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            The oyster genome reveals stress adaptation and complexity of shell formation.

            The Pacific oyster Crassostrea gigas belongs to one of the most species-rich but genomically poorly explored phyla, the Mollusca. Here we report the sequencing and assembly of the oyster genome using short reads and a fosmid-pooling strategy, along with transcriptomes of development and stress response and the proteome of the shell. The oyster genome is highly polymorphic and rich in repetitive sequences, with some transposable elements still actively shaping variation. Transcriptome studies reveal an extensive set of genes responding to environmental stress. The expansion of genes coding for heat shock protein 70 and inhibitors of apoptosis is probably central to the oyster's adaptation to sessile life in the highly stressful intertidal zone. Our analyses also show that shell formation in molluscs is more complex than currently understood and involves extensive participation of cells and their exosomes. The oyster genome sequence fills a void in our understanding of the Lophotrochozoa.
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              Proline: a multifunctional amino acid.

              Proline accumulates in many plant species in response to environmental stress. Although much is now known about proline metabolism, some aspects of its biological functions are still unclear. Here, we discuss the compartmentalization of proline biosynthesis, accumulation and degradation in the cytosol, chloroplast and mitochondria. We also describe the role of proline in cellular homeostasis, including redox balance and energy status. Proline can act as a signaling molecule to modulate mitochondrial functions, influence cell proliferation or cell death and trigger specific gene expression, which can be essential for plant recovery from stress. Although the regulation and function of proline accumulation are not yet completely understood, the engineering of proline metabolism could lead to new opportunities to improve plant tolerance of environmental stresses. Copyright 2009 Elsevier Ltd. All rights reserved.

                Author and article information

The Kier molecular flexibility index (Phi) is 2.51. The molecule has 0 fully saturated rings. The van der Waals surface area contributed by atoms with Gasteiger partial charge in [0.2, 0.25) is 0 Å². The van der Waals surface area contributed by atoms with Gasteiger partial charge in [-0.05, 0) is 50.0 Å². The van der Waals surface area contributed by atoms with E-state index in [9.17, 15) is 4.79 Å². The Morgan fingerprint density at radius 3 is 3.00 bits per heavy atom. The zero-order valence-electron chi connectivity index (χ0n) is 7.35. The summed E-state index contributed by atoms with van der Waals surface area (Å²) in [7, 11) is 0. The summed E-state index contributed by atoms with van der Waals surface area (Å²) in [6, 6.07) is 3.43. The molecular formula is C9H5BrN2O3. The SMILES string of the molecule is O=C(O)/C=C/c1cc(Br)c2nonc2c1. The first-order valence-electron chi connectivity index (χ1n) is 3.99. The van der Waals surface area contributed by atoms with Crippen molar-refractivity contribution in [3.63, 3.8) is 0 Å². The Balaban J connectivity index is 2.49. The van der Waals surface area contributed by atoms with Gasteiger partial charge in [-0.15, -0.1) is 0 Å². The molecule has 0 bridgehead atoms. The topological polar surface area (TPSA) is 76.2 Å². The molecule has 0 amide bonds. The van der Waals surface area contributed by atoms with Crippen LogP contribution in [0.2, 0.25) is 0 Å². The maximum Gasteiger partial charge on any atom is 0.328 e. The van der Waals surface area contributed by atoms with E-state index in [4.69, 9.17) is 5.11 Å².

Role: Editor
                PLoS One
                PLoS ONE
                PLoS ONE
                Public Library of Science (San Francisco, USA )
                12 March 2013
                : 8
                : 3

                This is an open-access article distributed under the terms of the Creative Commons Attribution License, which permits unrestricted use, distribution, and reproduction in any medium, provided the original author and source are credited.

                Pages: 14
                This research was supported by National Basic Research Program of China (973 Program, No. 2010CB126402), the National Natural Science Foundation of China (No. 40730845), National High Technology Research and Development Program (863 program, No. 2012AA10A405), Mollusk Research and Development Center, CARS, Taishan Scholars Climbing Program of Shandong and Oversea Taishan Scholar Program of Shandon. The funders had no role in study design, data collection and analysis, decision to publish, or preparation of the manuscript.
                Research Article
                Oyster Farming
                Ion Channels
                Computational Biology
                Genome Analysis Tools
                Genome Analysis Tools
                Genome Databases
                Sequence Databases
                Genome Expression Analysis
                Marine Biology
                Marine Ecology